BANGKOK — A number of security analysts said the evidence now suggests beyond a reasonable doubt that insurgents fighting for independence in the Deep South were behind the bomb attacks in southern Thailand last week.
While the authorities continue to insist that the ethnic-religious conflict had nothing to do with the bombings which hit on the Queen’s birthday, the scholars point to methods and motives they say leaves the Barisan Revolusi Nasional, or BRN, the only viable perpetrators.
“It’s likely the southern insurgents,” Rungrawee Chalermsripinyorat, a researcher who focuses on the Deep South violence, said at a panel discussion held Wednesday. “But of course they do not call themselves insurgents. They call themselves juwae, which is a Malay word that means fighters.”
Speaking at the same panel organized by the Foreign Correspondent’s Club of Thailand, security analyst Anthony Davis said other possible candidates such as the Redshirts or a military faction can be ruled out, because the former couldn’t plan such a large-scale attack under intense surveillance, and the timing of the attack – just after the junta’s charter draft was endorsed by a landslide – ruled out the latter.
“In my opinion, it’s just common sense,” said Davis, who works for IHS Jane’s. “It doesn’t require expertise at all. All I did was simply to connect the dots.”
In a separate interview on Wednesday, Srisompob Jitpiromsri, director of Deep South Watch, also said he’s convinced the Deep South militants are the ones to blame.
“It’s clear quite clear. The evidence point that way,” Srisompob said.
Rungrawee, Davis and Srisompob went as far as naming the group that’s most likely responsible: the BRN, which means National Revolutionary Front and is often described by the authorities as the most active and well-armed southern separatist cell.
The military driving the investigation seems to disagree. On Thursday it announced the arrest of 15 Redshirt supporters, mostly in their 60s and 70s, and accused them of having ties with the bombers. The army backtracked on its claim a day later.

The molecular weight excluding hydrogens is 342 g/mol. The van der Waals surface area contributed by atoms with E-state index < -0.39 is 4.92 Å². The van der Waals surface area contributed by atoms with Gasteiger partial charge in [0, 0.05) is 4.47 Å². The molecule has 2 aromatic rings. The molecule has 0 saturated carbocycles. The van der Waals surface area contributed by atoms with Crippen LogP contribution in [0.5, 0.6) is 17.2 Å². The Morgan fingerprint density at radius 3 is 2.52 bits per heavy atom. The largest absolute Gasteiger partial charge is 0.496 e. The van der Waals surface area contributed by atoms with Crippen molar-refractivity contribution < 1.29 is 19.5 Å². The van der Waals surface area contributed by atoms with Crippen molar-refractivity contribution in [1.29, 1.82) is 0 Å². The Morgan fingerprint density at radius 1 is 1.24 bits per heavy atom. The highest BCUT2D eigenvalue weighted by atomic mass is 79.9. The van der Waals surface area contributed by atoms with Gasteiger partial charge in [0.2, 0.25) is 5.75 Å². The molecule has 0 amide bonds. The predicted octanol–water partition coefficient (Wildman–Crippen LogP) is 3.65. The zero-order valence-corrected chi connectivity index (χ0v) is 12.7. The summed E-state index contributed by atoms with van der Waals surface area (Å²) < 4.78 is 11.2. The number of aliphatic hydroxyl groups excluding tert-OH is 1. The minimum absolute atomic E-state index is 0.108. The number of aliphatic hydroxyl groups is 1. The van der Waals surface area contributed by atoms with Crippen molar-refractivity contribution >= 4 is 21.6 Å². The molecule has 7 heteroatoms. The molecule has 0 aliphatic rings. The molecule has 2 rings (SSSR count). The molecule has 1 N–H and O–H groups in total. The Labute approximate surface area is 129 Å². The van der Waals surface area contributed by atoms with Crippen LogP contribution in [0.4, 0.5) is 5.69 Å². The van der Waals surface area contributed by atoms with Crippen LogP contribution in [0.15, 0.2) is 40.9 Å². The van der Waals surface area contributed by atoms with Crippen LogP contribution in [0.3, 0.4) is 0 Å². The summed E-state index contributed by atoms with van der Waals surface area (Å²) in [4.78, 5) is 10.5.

A Resume of Terror
Despite popular understanding, the BRN has a history of organizing attacks outside their home provinces of Pattani, Narathiwat and Yala, according to Rungrawee, Davis and Srisompob.
Founded in 1963, the group is committed to reviving the independent state of Patani, which was annexed by Bangkok over a hundred years ago, while maintaining strict secrecy about its structure.
Previous attacks thought to have been carried out by the BRN include a failed car bomb on Phuket in 2013 and a successful one on Koh Samui in 2015. The BRN was also blamed for previous waves of small, coordinated bomb attacks in the southern region.
“They have been practising this for years,” Davis said. “Instead of another car bomb, they go back to what they’re good at.”
Rungrawee said the notion that tourist destinations were never touched by the BRN are false.
“They like to target tourist sites, shopping malls, nightlife areas that they see as sinful places, and landmarks associated with the state,” she said.
Another issue is the escalation of attacks, which surprised many observers because previous coordinated attacks only took place within the Deep South provinces. But Srisompob said it’s simply the matter of the same thing on a different scale.
“If we look at the details, the methods aren’t different, it’s just they were carried out outside the region,” he said. “The bombs are not large. They are roughly same size. It’s just they plant them in more locations. It’s their tactics that change.”
Rungrawee said an earlier example of such coordinated attacks was the seven small bombings in Bangkok on New Year’s Eve 2007.
The bombs used in the attacks last week also bore hallmarks of the BRN, according to the three experts: Small, improvised devices with timers set by mobile phones bought from Malaysia.
An Offer You Can’t Ignore
Davis named two motives that could have spurred the militants to stage the attacks last week. One was the Aug. 7 referendum on the junta’s constitution draft, which the BRN opposed, as marked by a dramatic increase in IED attacks in early August, peaking the weekend of the vote. The insurgents also left graffiti denouncing the vote and the charter, Davis noted.
The constitution, which was endorsed by a large margin but rejected in the Deep South, caused particular anger among the Muslim-majority populace there because it conferred special, protected status to Buddhism.
Another possible motive was the lack of progress in negotiations, which the BRN said must include international mediation.
“But such a demand is anathema to the Thai governments, especially the military government, which wants to keep the issue domestic,” Davis said.
His view is shared by Srisompob, who suspected that the Mother’s Day bombings were staged to prod the military government back to the negotiation table. “I think they want to make news … I think they were upset about the peace talk. It had grounded to a halt.”
Davis also feared that the attacks could have been engineered by the younger generations of BRN fighters who, upset by the long years of warfare that has been raging since 2004, want to launch an endgame that exceeds all previous scales.
“What we saw was a watershed moment,” Davis said. “The BRN has crossed the Rubicon, which is dangerous,”
According to the analyst, the group will likely mount another attack if the state continues to ignore them and blame it all on unrelated but more convenient scapegoats like the Redshirts. “They didn’t cross the Rubicon just to go home,” he said.